Now, we define a method that initiates a calculator and does a sum. Lastly, we do a self.assertEqual() function.
To simplify our process of testing test cases, we are going to install nose. You can do it by running the following command.
pip install nose
Once done, it is easy to use.
To execute a single file, you can run the command below.
That means to make the tests.py file successfully you need to add the command below.
if __name__ == '__main__': unittest.main()
Let’s try to run the tests.py and see what it returns.
In the command prompt, you need to run the following command.
As you can see that there is an error saying the Calculator is not defined. This is because of the fact that we have not defined and wrote code for the Calculator. Let’s create a file and name it, “calc.py”
Inside the file, you need to add the code as shown below.
class Calculator(object): def add (self, a, b): pass
Now, go back to the tests.py and add the following line below “import unittest”
from calcapp.calc import Calculator
With everything set again, we can again run the nosetest.
From the above screenshot, you can see that it still fails the test. This is because we have not defined the add method yet.
To do so, copy the code below and add it to the calc.py file.
class Calculator(object): def add(self, a, b): return a+b
Let’s do one more nosetest.
It should successfully pass the test as shown above.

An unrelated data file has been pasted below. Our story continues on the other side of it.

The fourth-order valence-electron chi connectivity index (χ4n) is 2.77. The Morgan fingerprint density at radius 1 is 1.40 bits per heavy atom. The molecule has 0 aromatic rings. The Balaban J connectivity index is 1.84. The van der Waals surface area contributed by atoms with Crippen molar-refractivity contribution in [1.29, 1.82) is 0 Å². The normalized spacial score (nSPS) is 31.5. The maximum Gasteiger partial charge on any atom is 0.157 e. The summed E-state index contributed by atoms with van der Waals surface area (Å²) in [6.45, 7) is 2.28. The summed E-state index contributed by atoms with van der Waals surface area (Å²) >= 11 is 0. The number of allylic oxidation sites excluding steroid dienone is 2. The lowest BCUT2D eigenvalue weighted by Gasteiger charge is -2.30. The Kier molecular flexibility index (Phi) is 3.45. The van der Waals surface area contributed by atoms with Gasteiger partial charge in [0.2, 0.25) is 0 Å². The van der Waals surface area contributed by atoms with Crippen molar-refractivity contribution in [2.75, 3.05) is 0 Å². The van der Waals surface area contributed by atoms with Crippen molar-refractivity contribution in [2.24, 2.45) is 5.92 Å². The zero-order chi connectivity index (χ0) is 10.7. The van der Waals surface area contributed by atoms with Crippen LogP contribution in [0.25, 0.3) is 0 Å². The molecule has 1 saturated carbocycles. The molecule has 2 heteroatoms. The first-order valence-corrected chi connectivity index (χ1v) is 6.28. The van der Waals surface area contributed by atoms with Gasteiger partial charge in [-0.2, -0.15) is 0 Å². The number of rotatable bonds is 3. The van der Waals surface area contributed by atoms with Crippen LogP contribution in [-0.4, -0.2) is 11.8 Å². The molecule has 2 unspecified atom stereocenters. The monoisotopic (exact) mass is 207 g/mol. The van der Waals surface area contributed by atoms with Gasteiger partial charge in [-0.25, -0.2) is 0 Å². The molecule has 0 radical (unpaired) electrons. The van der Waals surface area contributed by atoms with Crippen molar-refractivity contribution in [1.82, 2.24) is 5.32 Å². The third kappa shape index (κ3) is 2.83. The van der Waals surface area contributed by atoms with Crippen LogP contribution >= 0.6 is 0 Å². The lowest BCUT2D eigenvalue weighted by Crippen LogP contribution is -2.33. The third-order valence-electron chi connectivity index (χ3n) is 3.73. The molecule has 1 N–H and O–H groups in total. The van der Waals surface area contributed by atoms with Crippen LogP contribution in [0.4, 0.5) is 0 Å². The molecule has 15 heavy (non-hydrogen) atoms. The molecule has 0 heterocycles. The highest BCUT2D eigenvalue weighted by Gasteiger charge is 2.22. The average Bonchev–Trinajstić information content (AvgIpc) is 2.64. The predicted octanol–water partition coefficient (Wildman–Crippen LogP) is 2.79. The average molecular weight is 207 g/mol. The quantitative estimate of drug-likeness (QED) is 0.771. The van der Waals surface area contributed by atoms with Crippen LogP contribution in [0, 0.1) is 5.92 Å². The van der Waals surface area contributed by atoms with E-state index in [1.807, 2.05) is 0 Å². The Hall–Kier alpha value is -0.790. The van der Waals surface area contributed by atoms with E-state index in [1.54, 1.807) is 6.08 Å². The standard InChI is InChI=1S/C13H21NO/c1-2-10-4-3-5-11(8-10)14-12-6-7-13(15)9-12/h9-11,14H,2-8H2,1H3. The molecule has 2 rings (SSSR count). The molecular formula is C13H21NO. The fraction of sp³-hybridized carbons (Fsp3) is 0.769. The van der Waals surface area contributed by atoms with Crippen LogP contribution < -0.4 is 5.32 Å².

By now, you should now have a proper understanding of how test-driven development works. At the core, we simply need to satisfy the test cases. As a developer, your job is to create test cases for all possible scenarios. For instance, you should also take into consideration that the user can input strings instead of numbers.
Let’s try to create a test case for it.
def test_if_input_is_not_number(self): self.assertRaises(ValueError, self.calcu.add, "three", "four")
Here, we tried to use the assertRaises method to test the condition.
Also, we can move the calculator creation in the setUp method.
def setUp(): self.calcu = Calculator()
This will help other methods to access the caclu variable.
If you run the nosetest now, it will give you the following error.
To fix it, you need to add the types of input that the program will take from the user.
class Calculator(object): def add(self, a, b): number_types = (int, float, complex) if isinstance(a, number_types) and self.isinstance(b, number_types): return a + b else: raise ValueError
Now, as you can see from the code above, we went forward and tried to check the instance of each of the inputs. If the instance matches the number type of int, long, float, and complex, then we are going to do the addition and return the value. If the input is different than an integer, the function will simply return a ValueError.